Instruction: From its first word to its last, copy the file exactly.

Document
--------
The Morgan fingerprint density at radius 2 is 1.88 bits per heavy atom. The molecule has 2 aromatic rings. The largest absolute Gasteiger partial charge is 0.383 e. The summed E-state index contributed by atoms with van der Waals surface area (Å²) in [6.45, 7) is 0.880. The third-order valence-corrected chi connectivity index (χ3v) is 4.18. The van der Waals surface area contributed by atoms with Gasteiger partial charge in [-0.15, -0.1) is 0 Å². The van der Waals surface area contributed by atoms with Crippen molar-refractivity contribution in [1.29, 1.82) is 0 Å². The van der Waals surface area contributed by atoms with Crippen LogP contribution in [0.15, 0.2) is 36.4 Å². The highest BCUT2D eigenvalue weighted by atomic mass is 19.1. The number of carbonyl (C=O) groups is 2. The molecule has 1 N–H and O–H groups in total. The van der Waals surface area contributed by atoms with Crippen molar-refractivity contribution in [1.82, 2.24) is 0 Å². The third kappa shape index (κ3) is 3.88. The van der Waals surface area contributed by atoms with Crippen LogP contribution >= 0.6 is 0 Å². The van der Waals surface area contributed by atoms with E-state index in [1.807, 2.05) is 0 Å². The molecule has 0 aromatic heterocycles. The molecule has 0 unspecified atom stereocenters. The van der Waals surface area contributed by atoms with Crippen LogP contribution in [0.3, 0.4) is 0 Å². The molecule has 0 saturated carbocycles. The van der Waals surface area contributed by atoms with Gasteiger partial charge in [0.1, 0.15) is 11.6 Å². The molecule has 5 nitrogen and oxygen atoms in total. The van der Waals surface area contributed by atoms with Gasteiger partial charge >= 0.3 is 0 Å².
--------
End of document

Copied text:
The Morgan fingerprint density at radius 2 is 1.88 bits per heavy atom. The molecule has 2 aromatic rings. The largest absolute Gasteiger partial charge is 0.383 e. The summed E-state index contributed by atoms with van der Waals surface area (Å²) in [6.45, 7) is 0.880. The third-order valence-corrected chi connectivity index (χ3v) is 4.18. The van der Waals surface area contributed by atoms with Gasteiger partial charge in [-0.15, -0.1) is 0 Å². The van der Waals surface area contributed by atoms with Crippen molar-refractivity contribution in [1.29, 1.82) is 0 Å². The van der Waals surface area contributed by atoms with Crippen LogP contribution in [0.15, 0.2) is 36.4 Å². The highest BCUT2D eigenvalue weighted by atomic mass is 19.1. The number of carbonyl (C=O) groups is 2. The molecule has 1 N–H and O–H groups in total. The van der Waals surface area contributed by atoms with Crippen molar-refractivity contribution in [1.82, 2.24) is 0 Å². The third kappa shape index (κ3) is 3.88. The van der Waals surface area contributed by atoms with Crippen LogP contribution >= 0.6 is 0 Å². The van der Waals surface area contributed by atoms with E-state index in [1.807, 2.05) is 0 Å². The molecule has 0 aromatic heterocycles. The molecule has 0 unspecified atom stereocenters. The van der Waals surface area contributed by atoms with Crippen LogP contribution in [0.3, 0.4) is 0 Å². The molecule has 0 saturated carbocycles. The van der Waals surface area contributed by atoms with Gasteiger partial charge in [0.1, 0.15) is 11.6 Å². The molecule has 5 nitrogen and oxygen atoms in total. The van der Waals surface area contributed by atoms with Gasteiger partial charge >= 0.3 is 0 Å².